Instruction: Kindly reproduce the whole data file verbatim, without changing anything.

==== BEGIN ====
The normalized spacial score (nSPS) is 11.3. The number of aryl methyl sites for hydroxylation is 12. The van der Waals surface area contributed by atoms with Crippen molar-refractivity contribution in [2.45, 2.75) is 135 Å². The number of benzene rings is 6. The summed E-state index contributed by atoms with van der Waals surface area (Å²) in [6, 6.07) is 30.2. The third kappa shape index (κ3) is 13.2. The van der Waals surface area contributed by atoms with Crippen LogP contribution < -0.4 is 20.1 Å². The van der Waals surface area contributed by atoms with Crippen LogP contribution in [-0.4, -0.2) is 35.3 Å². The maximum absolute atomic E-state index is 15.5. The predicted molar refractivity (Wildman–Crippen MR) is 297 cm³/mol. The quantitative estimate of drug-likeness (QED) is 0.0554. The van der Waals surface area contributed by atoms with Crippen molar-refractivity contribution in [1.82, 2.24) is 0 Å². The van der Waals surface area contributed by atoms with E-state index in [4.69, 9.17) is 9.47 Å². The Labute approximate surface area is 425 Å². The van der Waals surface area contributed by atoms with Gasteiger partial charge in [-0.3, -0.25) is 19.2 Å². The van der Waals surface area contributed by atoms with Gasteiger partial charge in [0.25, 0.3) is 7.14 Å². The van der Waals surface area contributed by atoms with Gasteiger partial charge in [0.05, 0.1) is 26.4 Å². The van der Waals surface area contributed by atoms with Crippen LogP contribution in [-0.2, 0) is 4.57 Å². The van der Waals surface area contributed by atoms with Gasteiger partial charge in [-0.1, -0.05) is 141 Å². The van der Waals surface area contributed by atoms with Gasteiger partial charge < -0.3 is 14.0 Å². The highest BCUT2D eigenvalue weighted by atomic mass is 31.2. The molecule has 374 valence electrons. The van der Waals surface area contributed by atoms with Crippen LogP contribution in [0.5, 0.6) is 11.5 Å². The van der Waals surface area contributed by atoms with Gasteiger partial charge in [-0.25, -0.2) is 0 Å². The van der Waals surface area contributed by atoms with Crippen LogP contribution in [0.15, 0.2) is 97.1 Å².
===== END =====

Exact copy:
The normalized spacial score (nSPS) is 11.3. The number of aryl methyl sites for hydroxylation is 12. The van der Waals surface area contributed by atoms with Crippen molar-refractivity contribution in [2.45, 2.75) is 135 Å². The number of benzene rings is 6. The summed E-state index contributed by atoms with van der Waals surface area (Å²) in [6, 6.07) is 30.2. The third kappa shape index (κ3) is 13.2. The van der Waals surface area contributed by atoms with Crippen LogP contribution < -0.4 is 20.1 Å². The van der Waals surface area contributed by atoms with Crippen LogP contribution in [-0.4, -0.2) is 35.3 Å². The maximum absolute atomic E-state index is 15.5. The predicted molar refractivity (Wildman–Crippen MR) is 297 cm³/mol. The quantitative estimate of drug-likeness (QED) is 0.0554. The van der Waals surface area contributed by atoms with Crippen molar-refractivity contribution in [1.82, 2.24) is 0 Å². The van der Waals surface area contributed by atoms with E-state index in [4.69, 9.17) is 9.47 Å². The Labute approximate surface area is 425 Å². The van der Waals surface area contributed by atoms with Gasteiger partial charge in [-0.3, -0.25) is 19.2 Å². The van der Waals surface area contributed by atoms with Gasteiger partial charge in [0.25, 0.3) is 7.14 Å². The van der Waals surface area contributed by atoms with Gasteiger partial charge in [0.05, 0.1) is 26.4 Å². The van der Waals surface area contributed by atoms with Crippen LogP contribution in [-0.2, 0) is 4.57 Å². The van der Waals surface area contributed by atoms with Gasteiger partial charge in [-0.1, -0.05) is 141 Å². The van der Waals surface area contributed by atoms with Gasteiger partial charge < -0.3 is 14.0 Å². The highest BCUT2D eigenvalue weighted by atomic mass is 31.2. The molecule has 374 valence electrons. The van der Waals surface area contributed by atoms with Crippen LogP contribution in [0.5, 0.6) is 11.5 Å². The van der Waals surface area contributed by atoms with Gasteiger partial charge in [-0.25, -0.2) is 0 Å². The van der Waals surface area contributed by atoms with Crippen LogP contribution in [0.15, 0.2) is 97.1 Å².